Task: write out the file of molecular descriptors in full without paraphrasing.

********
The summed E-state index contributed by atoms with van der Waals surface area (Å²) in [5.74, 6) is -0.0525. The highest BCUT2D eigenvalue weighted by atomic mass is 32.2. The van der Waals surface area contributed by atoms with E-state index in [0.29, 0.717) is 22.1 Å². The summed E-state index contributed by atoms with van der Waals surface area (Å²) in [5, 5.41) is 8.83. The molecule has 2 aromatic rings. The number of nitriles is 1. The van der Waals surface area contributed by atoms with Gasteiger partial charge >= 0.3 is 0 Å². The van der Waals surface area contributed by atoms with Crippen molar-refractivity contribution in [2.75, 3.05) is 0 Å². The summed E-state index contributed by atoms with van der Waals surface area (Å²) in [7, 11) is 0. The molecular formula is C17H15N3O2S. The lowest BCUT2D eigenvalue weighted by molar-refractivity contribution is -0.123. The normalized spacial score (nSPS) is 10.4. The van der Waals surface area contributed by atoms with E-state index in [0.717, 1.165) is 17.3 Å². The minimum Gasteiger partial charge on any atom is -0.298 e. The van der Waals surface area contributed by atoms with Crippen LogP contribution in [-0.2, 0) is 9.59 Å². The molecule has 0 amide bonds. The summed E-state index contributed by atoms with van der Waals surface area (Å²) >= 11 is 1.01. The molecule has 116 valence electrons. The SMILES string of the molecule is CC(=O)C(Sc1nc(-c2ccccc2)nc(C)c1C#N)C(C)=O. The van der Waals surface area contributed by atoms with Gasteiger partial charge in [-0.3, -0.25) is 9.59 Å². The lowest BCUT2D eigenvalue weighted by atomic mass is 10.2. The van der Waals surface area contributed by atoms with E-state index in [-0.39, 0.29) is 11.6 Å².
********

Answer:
The summed E-state index contributed by atoms with van der Waals surface area (Å²) in [5.74, 6) is -0.0525. The highest BCUT2D eigenvalue weighted by atomic mass is 32.2. The van der Waals surface area contributed by atoms with E-state index in [0.29, 0.717) is 22.1 Å². The summed E-state index contributed by atoms with van der Waals surface area (Å²) in [5, 5.41) is 8.83. The molecule has 2 aromatic rings. The number of nitriles is 1. The van der Waals surface area contributed by atoms with Gasteiger partial charge >= 0.3 is 0 Å². The van der Waals surface area contributed by atoms with Crippen molar-refractivity contribution in [2.75, 3.05) is 0 Å². The summed E-state index contributed by atoms with van der Waals surface area (Å²) in [7, 11) is 0. The molecular formula is C17H15N3O2S. The lowest BCUT2D eigenvalue weighted by molar-refractivity contribution is -0.123. The normalized spacial score (nSPS) is 10.4. The van der Waals surface area contributed by atoms with E-state index in [0.717, 1.165) is 17.3 Å². The minimum Gasteiger partial charge on any atom is -0.298 e. The van der Waals surface area contributed by atoms with Crippen LogP contribution in [-0.2, 0) is 9.59 Å². The molecule has 0 amide bonds. The summed E-state index contributed by atoms with van der Waals surface area (Å²) >= 11 is 1.01. The molecule has 116 valence electrons. The SMILES string of the molecule is CC(=O)C(Sc1nc(-c2ccccc2)nc(C)c1C#N)C(C)=O. The van der Waals surface area contributed by atoms with Gasteiger partial charge in [-0.3, -0.25) is 9.59 Å². The lowest BCUT2D eigenvalue weighted by atomic mass is 10.2. The van der Waals surface area contributed by atoms with E-state index in [-0.39, 0.29) is 11.6 Å².